American Electric Power Co. Inc. and Duke Energy Corp. joined other businesses and environmental groups today in announcing their unified support for provisions for protecting tropical forest in cap-and-trade legislation.

The coalition reached an agreement [pdf] with two major facets. The groups support using 5 percent of valuable greenhouse gas emission allowances under the bill's cap-and-trade system to prevent tropical deforestation and reduce international forest emissions. They also want companies to receive credits for tropical forest protection activities.

The groups' proposal largely is consistent with a draft bill now being considered by the House Energy and Commerce Committee, although some details vary. Frances Beinecke, president of the Natural Resources Defense Council, said the issue has been debated for many years, and the groups' coming together marks a "very major significant step" in reaching consensus on an approach to avoiding deforestation.

"This investment will pay dividends in the future, and it will help make a sizable dent in reducing these emissions," she said in a conference call.

Beinecke and Michael Morris, CEO of American Electric Power, emphasized that the projects funded must be measurable and verified. Besides the agreement's environmental benefits, Morris added, "It's a very constructive and customer-friendly way to go about it."

Nigel Purvis, president of Climate Advisers, estimated that the 5 percent set-aside would likely reduce annual emissions equivalent to those of France or Spain. The funding would equal about $3.4 billion annually for tropical forest preservation, with 340 million tons of carbon dioxide eliminated, he said. The business credits would generate by 2015 about $12 billion to $15 billion for international forest conservation, he added.

The groups said the United States should make the conservation, restoration and sustainable management of forests in developing nations a central goal of federal climate legislation, as tropical deforestation and other land-use decisions account for about 20 percent of global greenhouse gas emissions.

Their agreement outlines 14 principles they want included in cap-and-trade legislation. They want emission reductions from forests in developing nations allowed into U.S. compliance-based carbon markets. Major emitters should be required to adopt national strategies for forest emission reductions before joining, while countries with less emissions should be allowed into the markets immediately.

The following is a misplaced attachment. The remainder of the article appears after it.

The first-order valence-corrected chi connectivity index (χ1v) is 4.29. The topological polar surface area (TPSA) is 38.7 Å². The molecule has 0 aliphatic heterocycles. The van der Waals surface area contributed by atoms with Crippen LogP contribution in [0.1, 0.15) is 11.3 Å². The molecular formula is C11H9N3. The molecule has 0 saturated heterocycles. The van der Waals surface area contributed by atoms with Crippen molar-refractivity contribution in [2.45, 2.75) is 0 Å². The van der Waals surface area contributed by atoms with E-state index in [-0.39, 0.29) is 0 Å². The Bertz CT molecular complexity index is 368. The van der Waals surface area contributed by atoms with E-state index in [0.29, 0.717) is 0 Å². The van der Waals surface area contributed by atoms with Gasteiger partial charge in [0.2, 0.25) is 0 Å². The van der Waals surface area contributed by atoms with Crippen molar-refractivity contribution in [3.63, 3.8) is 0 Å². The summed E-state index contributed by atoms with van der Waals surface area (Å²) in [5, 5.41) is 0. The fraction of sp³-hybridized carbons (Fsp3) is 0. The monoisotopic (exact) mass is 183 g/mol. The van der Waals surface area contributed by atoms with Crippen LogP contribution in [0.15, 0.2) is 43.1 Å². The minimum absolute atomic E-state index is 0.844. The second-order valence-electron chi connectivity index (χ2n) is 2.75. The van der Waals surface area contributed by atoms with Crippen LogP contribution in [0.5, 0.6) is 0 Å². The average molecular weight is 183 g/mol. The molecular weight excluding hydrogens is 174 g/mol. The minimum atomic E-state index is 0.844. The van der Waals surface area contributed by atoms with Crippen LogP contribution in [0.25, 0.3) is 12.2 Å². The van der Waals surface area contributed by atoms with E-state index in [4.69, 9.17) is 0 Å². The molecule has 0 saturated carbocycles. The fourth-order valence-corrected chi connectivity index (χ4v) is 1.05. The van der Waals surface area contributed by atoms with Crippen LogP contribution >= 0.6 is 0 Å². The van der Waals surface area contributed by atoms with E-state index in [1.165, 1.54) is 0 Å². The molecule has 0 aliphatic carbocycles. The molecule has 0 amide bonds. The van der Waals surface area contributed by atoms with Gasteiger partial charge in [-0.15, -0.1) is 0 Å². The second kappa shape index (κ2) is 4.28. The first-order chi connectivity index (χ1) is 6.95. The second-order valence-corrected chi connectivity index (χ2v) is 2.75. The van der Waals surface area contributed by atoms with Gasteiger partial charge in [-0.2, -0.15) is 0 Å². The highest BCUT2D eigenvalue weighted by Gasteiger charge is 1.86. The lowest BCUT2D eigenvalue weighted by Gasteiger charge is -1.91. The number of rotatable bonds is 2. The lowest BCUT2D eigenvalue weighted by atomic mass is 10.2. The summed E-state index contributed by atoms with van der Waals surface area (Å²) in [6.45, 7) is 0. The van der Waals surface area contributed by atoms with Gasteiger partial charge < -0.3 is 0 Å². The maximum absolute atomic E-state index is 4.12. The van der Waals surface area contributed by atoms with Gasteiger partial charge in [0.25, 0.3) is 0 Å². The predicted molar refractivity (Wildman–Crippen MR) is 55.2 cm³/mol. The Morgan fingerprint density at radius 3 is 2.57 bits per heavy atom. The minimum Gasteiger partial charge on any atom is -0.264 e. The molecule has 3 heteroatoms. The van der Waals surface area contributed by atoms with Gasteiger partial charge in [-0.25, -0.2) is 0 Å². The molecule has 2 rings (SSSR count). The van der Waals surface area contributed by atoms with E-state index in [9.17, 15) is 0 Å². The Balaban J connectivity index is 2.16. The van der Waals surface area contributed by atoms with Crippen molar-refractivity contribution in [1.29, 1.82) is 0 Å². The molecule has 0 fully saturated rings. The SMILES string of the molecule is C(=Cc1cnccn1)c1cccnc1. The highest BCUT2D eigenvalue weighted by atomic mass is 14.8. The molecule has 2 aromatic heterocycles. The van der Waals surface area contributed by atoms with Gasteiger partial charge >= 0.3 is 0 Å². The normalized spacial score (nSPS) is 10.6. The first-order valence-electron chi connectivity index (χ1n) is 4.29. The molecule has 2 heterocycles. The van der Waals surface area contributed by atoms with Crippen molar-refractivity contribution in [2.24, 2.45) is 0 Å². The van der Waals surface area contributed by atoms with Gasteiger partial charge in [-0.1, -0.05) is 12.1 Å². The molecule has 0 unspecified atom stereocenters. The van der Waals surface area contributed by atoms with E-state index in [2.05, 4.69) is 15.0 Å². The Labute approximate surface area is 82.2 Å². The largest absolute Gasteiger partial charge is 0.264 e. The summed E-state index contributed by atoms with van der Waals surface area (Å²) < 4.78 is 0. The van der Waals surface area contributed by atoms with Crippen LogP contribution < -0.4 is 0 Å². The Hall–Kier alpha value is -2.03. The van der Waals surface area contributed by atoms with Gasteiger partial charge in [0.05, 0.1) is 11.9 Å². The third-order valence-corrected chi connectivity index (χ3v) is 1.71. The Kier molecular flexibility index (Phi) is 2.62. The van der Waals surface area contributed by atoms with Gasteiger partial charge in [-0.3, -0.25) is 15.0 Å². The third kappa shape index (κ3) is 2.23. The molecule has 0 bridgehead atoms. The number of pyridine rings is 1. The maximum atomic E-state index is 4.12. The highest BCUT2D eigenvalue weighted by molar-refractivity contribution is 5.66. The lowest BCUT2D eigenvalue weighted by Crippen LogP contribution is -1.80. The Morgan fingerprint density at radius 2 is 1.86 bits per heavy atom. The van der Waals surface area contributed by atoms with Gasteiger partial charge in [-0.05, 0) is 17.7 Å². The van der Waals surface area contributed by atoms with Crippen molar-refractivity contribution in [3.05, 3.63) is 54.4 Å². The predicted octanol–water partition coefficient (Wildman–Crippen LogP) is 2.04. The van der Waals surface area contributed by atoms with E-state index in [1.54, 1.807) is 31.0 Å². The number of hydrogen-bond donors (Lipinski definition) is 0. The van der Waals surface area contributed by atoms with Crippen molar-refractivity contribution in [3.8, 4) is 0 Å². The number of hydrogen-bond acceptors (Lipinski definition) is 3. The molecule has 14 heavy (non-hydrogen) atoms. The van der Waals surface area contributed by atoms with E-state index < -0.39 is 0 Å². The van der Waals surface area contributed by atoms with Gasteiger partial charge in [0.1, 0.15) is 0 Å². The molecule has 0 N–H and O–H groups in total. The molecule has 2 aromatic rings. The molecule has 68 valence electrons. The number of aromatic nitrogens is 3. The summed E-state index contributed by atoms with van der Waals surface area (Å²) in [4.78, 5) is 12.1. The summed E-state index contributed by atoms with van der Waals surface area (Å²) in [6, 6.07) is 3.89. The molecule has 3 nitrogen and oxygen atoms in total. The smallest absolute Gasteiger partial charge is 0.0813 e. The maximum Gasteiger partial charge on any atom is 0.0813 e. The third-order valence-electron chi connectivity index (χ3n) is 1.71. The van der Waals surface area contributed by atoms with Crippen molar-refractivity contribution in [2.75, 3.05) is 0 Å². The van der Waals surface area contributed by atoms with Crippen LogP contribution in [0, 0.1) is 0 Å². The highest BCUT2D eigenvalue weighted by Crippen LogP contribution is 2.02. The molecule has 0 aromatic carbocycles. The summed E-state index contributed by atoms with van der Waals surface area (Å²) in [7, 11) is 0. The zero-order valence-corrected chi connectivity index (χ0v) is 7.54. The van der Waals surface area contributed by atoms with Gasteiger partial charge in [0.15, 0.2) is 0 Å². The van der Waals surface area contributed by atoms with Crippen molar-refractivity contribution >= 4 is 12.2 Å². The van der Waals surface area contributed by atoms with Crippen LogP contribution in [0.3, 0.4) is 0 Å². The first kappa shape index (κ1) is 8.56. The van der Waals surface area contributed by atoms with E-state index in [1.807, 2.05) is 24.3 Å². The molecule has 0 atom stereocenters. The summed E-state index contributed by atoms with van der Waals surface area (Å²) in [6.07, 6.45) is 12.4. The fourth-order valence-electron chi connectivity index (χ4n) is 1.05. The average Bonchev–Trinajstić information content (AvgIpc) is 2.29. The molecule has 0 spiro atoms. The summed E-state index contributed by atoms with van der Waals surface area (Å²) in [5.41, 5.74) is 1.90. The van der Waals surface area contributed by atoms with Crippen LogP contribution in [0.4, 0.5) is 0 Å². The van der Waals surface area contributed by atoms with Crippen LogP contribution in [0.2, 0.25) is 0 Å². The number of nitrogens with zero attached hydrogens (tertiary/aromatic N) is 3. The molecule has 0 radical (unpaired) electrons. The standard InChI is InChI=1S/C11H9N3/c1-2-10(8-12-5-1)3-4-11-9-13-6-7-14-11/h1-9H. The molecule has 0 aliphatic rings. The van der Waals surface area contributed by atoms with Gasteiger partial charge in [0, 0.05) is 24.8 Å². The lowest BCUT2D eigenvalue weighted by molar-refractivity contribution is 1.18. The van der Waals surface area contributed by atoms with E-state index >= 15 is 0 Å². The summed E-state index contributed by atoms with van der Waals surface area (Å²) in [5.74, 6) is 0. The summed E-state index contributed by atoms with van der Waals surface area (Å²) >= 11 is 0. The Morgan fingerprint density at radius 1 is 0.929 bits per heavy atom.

The groups also called for timelines for all countries to develop those national baselines and for Congress to appropriate a "substantial and meaningful sum" for the next three years in foreign aid to developing countries to create the baselines and take other preparatory actions.

International forest emission reductions should be fully interchangeable with other emission reductions in the cap-and-trade system, they said. And U.S. agencies should adopt standards for measuring, monitoring and verifying international forest activities that prevent double-counting and account for the potential for forest emissions to shift to other areas as a result of climate policy.

Cap-and-trade legislation should also include social protections for indigenous people, forest-dependent communities and the rural poor for projects that receive funding or access to U.S. carbon markets, they said.

The groups also detailed what activities should qualify for money from the 5 percent of allowances. They include programs to assist developing nations in managing forests and lay the groundwork for participation in international forest carbon markets; incentives for emissions reductions from forestry activities; programs to conserve existing forests, including payments to countries that already have low forestry emission rates; programs to improve forest management and land-use policy; up-front financing for emission reduction activities; and credit for early action before the cap-and-trade program is in place.

In the draft climate change bill proposed by House Democrats, credits aimed at gaining emissions cuts by avoiding tropical deforestation would slowly decrease over time. From 2012 through 2025, 5 percent of allowances would pay for efforts to prevent tropical deforestation and establish an international system of deforestation offsets. House Democrats said that by 2020, the program would achieve additional emission reductions equivalent to 10 percent of U.S. emissions in 2005. From 2026 through 2030, 3 percent of allowances would be allocated to the program, and from 2031 to 2050, the amount would be reduced to 2 percent.

The groups supporting the agreement include American Electric Power, Conservation International, Duke Energy, El Paso Corp., Environmental Defense Fund, Disney Corp., Marriott International, Mercy Corps, National Wildlife Federation, Natural Resources Defense Council, PG&E Corp., Sierra Club, the Nature Conservancy, Union of Concerned Scientists, Wildlife Conservation Society, and Woods Hole Research Center.


Reprinted from Greenwire with permission from Environment & Energy Publishing, LLC., 202-628-6500